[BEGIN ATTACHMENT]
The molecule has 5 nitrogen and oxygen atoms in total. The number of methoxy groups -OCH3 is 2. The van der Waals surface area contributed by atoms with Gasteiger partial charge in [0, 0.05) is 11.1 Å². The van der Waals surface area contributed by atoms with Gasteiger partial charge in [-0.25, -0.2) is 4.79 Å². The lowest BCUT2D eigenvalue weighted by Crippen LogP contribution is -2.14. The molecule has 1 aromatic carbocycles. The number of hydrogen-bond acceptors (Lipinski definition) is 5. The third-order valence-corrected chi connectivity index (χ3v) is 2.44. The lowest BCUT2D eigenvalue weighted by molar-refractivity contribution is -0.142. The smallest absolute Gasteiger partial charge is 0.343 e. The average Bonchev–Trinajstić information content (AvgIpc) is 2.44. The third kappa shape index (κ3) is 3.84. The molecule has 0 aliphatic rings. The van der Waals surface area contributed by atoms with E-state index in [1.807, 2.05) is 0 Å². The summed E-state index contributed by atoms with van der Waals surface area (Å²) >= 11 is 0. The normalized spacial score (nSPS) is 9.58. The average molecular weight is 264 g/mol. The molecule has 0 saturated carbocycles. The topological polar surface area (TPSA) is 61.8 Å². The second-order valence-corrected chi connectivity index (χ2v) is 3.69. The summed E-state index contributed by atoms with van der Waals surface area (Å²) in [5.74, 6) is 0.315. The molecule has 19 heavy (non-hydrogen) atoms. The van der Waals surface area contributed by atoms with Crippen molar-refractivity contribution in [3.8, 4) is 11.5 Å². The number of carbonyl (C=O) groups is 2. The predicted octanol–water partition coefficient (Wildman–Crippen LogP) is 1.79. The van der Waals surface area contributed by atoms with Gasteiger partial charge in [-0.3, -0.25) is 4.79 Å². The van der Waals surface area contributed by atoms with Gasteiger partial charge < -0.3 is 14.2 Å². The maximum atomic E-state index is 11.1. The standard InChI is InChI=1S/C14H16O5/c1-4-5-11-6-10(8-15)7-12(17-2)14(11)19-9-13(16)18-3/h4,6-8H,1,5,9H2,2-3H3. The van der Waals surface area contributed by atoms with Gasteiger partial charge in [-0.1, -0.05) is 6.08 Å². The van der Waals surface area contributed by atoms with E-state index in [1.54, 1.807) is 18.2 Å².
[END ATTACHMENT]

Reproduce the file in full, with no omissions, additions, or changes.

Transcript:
The molecule has 5 nitrogen and oxygen atoms in total. The number of methoxy groups -OCH3 is 2. The van der Waals surface area contributed by atoms with Gasteiger partial charge in [0, 0.05) is 11.1 Å². The van der Waals surface area contributed by atoms with Gasteiger partial charge in [-0.25, -0.2) is 4.79 Å². The lowest BCUT2D eigenvalue weighted by Crippen LogP contribution is -2.14. The molecule has 1 aromatic carbocycles. The number of hydrogen-bond acceptors (Lipinski definition) is 5. The third-order valence-corrected chi connectivity index (χ3v) is 2.44. The lowest BCUT2D eigenvalue weighted by molar-refractivity contribution is -0.142. The smallest absolute Gasteiger partial charge is 0.343 e. The average Bonchev–Trinajstić information content (AvgIpc) is 2.44. The third kappa shape index (κ3) is 3.84. The molecule has 0 aliphatic rings. The van der Waals surface area contributed by atoms with E-state index in [1.807, 2.05) is 0 Å². The summed E-state index contributed by atoms with van der Waals surface area (Å²) >= 11 is 0. The normalized spacial score (nSPS) is 9.58. The average molecular weight is 264 g/mol. The molecule has 0 saturated carbocycles. The topological polar surface area (TPSA) is 61.8 Å². The second-order valence-corrected chi connectivity index (χ2v) is 3.69. The summed E-state index contributed by atoms with van der Waals surface area (Å²) in [5.74, 6) is 0.315. The molecule has 19 heavy (non-hydrogen) atoms. The van der Waals surface area contributed by atoms with Crippen molar-refractivity contribution in [3.8, 4) is 11.5 Å². The number of carbonyl (C=O) groups is 2. The predicted octanol–water partition coefficient (Wildman–Crippen LogP) is 1.79. The van der Waals surface area contributed by atoms with Gasteiger partial charge in [-0.3, -0.25) is 4.79 Å². The van der Waals surface area contributed by atoms with Gasteiger partial charge < -0.3 is 14.2 Å². The maximum atomic E-state index is 11.1. The standard InChI is InChI=1S/C14H16O5/c1-4-5-11-6-10(8-15)7-12(17-2)14(11)19-9-13(16)18-3/h4,6-8H,1,5,9H2,2-3H3. The van der Waals surface area contributed by atoms with Gasteiger partial charge in [-0.1, -0.05) is 6.08 Å². The van der Waals surface area contributed by atoms with E-state index in [1.54, 1.807) is 18.2 Å².